With COVID-19 attaining the level of a pandemic, the question arises, how will it subside and when will the graph begin to drop. In March, the British government was hoping to fight coronavirus off through herd immunity. But what exactly is herd immunity, and will it be a good enough weapon in this war?
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What is herd immunity?
Herd immunity or herd protection occurs when sufficient people are vaccinated, or immunized against a specific disease. According to the Oxford University Vaccine Knowledge Project, herd immunity eliminates the number of vulnerable or susceptible people because the population already has antibodies to fight illness.
For instance, if immunized people have someone with measles in their midst, they will not catch the disease, because their body already possesses the ability to fight this virus. As a result, the disease disappears.
Herd immunity is the basis of all vaccination projects, according to the University of Edinburgh professor of infectious disease epidemiology, Mark Woolhouse. Natural herd immunity can be attained if enough people are exposed to a disease. It does not matter where the immunity comes from vaccination or acquiring the disease. The end result is that an illness or a virus does not attain the status of an epidemic.
Professor Martin Hibberd, of London School of Hygiene & Tropical Medicine, says, that when seventy percent of the population has been infected and recovered, there are fewer chances of reinfections and disease outbreaks.
Herd immunity and COVID-19
By mid-March, the strategy of the United Kingdom was to deal with COVID-19 through building ‘herd immunity’. According to the Chief Scientific Advisor of the UK government, Sir Patrick Vallance, the idea was to allow a sufficient number of people who would have the mild illness to become immune and eventually build herd immunity.
While technically speaking this idea has merit, it cannot be possible to fight coronavirus this way because this is a virus that can cause a high number of hospitalizations and need for critical care. This can put a huge load on the healthcare system and strain the health service capacity past the breaking point.
Simulations of the outbreak showed that hospitals would be overwhelmed if COVID-19 is allowed to run rampant to attain herd immunity. Therefore, after figures from Imperial College London were analyzed, and 501 scientists and mathematicians signed a letter to the UK government, the strategy of fighting coronavirus was changed to social distancing.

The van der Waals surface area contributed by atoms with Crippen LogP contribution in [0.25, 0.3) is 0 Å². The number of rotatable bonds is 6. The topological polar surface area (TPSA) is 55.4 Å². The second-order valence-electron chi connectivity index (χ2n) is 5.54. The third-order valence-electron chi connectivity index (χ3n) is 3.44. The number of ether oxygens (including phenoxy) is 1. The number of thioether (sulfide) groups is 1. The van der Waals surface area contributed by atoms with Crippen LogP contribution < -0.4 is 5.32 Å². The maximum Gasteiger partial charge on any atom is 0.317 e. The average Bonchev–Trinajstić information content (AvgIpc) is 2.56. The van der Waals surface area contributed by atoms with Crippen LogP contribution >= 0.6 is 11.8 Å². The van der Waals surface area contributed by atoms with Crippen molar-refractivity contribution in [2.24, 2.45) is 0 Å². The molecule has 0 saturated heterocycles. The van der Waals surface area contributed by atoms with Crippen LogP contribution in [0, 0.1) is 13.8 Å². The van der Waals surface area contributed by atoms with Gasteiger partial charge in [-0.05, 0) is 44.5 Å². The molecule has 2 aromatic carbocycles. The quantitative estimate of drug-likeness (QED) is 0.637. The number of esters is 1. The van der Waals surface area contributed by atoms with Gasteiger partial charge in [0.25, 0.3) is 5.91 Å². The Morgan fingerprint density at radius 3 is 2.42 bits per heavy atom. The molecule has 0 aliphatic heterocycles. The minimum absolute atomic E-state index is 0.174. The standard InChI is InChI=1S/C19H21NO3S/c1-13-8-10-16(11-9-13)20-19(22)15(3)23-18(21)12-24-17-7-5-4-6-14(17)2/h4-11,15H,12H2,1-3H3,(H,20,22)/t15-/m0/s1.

Biostatistician, Natalie Dean, at the University of Florida, says the only safe way to attain herd immunity to COVID-19 is through a vaccine. Natalie Dean specializes in infectious disease epidemiology, and according to her we don’t have sufficient data regarding the impact of COVID-19 on different demographics, and therefore, we cannot risk exposing people to the virus for attaining herd immunity.
The calculations for COVID-19 have shown that around 60 to 70 percent of the population needs to be infected for herd immunity to kick in, naturally. On average, one person infected with COVID-19 infects two to three other people, and by reducing the number of people that one virus-laden person infects, the point at which herd immunity is attained can be lowered. The idea is to start herd immunity earlier, at lower numbers, by enforcing social distancing. Ideally, that would be when one infected person only infects one or less than one other person.
Social distancing is the best strategy
From all evidence, at this point in time, social distancing is the key to defeating COVID-19. Protection occurs when the infected people do not come in contact with the uninfected people and transmit the virus to them. This way the chain of transmission is interrupted and the spread of disease is stopped.
COVID-19 is a form of virus i.e. novel, which is why there is a lack of pre-existing immunity, and the whole population is susceptible to infection. The reason why herd immunity cannot sufficiently fight COVID-19 is that viruses are known to mutate and adapt so that they can escape the body’s immune system. An example can be seen in the influenza virus, for which vaccines are updated annually, as every year the virus adapts to form new strains.
There is no information at this point, to know if COVID-19 also mutates a lot and adapts to the new environment. Even if herd immunity is attained, coronavirus can fight the immune system by mutating itself.
The World Health Organization said in its statement that while many people attain immunity to seasonal flu strains, the same cannot be said about COVID-19. So far, this novel virus has shown no trends as to which demographics it affects most. There are also 20 to 40-year-old people lying in the ICU who are affected by this virus. In simpler terms, this virus hasn’t been in the population long enough for the scientists to figure out what it does in immunological terms.
Currently, the WHO reiterates, there is no vaccine to fight COVID-19, and that vaccines against pneumonia do not provide protection against this. Coronavirus is ‘new and different’ and therefore, will need its own vaccine to be effective. Till then, social distancing and hand washing are the ways to go.
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